A small pocket of conservation in Iran

By JW Dowey - 10 Oct 2013 4:9:0 GMT
A small pocket of conservation in Iran

The best is the biggest for some, and this guy can certainly effect the release of conservationism in Iran; Persian leopard image; Credit: © Shutterstock

The Persian leopard is the largest sub-species, known as Panthera pardus ciscaucasica, having to survive the chilling heights of the Caucasus, Turkmenistan, Turkey, and of course, Iran. The forests of the recently expanded Golestan National Park next to the Caspian Sea are its prime habitat. Poaching and deforestation, alongside developmental projects threaten its existence, according to Shirin, who works in a small wildlife organisation.

A small window into the recently-liberated society of Iran's new President Hassan Rouhani reveals a neglected conservation sector and burgeoning pollution in the large cities. The invertebrates and lesser vertebrates of the vast "Persian" countryside also need studying, as recent papers have revealed the diversity of species from mountain to shore. Narges Bajoghli has written a piece about the situation, entitled In Iran, Green Is Sometimes Safest.

The title emerges from the privations of the former regime where social activists hid under the environmental banner and avoided working on the civil problems they felt they should be active in. water shortage, pollution and cleaning up habitats were less frowned upon by government officials. News about conservation is only just beginning to reach the general population. Iranian state TV still prevents these environmentalists from showing the film material on for example, Asian black bear hunting.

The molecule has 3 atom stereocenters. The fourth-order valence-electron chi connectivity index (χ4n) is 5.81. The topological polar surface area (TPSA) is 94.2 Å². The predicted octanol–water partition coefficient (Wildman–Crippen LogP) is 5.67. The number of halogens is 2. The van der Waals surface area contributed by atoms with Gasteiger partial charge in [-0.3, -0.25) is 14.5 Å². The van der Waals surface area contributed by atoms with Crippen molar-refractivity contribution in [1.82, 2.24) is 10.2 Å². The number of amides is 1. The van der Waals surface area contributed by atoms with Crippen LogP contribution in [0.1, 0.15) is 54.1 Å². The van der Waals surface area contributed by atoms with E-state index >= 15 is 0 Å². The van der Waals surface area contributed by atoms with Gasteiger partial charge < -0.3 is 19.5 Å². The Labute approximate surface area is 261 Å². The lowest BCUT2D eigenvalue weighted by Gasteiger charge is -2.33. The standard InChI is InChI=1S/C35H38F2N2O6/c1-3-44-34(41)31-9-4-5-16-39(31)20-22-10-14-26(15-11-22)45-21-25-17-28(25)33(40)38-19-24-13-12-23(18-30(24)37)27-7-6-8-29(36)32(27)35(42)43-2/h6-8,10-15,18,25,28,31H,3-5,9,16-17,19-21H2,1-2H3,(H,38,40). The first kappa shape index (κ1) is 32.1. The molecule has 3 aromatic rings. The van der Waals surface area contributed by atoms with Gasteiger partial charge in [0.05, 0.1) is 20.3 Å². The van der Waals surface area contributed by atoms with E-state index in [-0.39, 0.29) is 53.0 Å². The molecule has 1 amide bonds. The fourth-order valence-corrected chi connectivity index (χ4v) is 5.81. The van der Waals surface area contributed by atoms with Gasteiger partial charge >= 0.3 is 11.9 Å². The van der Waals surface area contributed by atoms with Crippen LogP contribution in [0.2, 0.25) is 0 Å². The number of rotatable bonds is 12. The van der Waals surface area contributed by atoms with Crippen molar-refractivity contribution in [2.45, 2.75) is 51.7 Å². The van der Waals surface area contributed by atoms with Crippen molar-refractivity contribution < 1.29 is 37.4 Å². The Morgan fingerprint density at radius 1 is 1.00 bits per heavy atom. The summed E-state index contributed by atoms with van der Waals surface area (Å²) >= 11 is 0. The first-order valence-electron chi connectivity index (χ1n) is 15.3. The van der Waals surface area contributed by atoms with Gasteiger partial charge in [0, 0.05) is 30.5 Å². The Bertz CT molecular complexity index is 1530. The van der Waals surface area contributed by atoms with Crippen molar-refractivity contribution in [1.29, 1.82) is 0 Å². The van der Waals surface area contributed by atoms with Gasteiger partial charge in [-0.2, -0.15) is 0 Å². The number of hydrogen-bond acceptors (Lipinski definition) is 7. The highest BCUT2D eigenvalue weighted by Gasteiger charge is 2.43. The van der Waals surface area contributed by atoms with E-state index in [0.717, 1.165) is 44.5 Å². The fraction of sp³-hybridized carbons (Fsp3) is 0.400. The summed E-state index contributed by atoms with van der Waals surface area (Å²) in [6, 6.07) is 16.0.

On the agenda for Iran is most definitely the drying up of Lake Urumieh or the ancient sites of Isfahan, threatened by a subway system. The rest of the environmental news has sadly been censored, up until now. With the building of manufacturing plant throughout the nation, President Rafsanjani led a great reconstruction of the economy.

Unfortunately, little concern for environmental pollution led to atrocious conditions around some of these industrial sites, dams and mines. Paper making almost caused the loss of the leopard's precious forests. Environmental groups and even mountain climbing seem to have helped start the flow of environmental awareness.

Chalani, anther activist, puts it in a Persian nutshell, "Environmental issues are bigger than politics, that's why I continue to work in this field."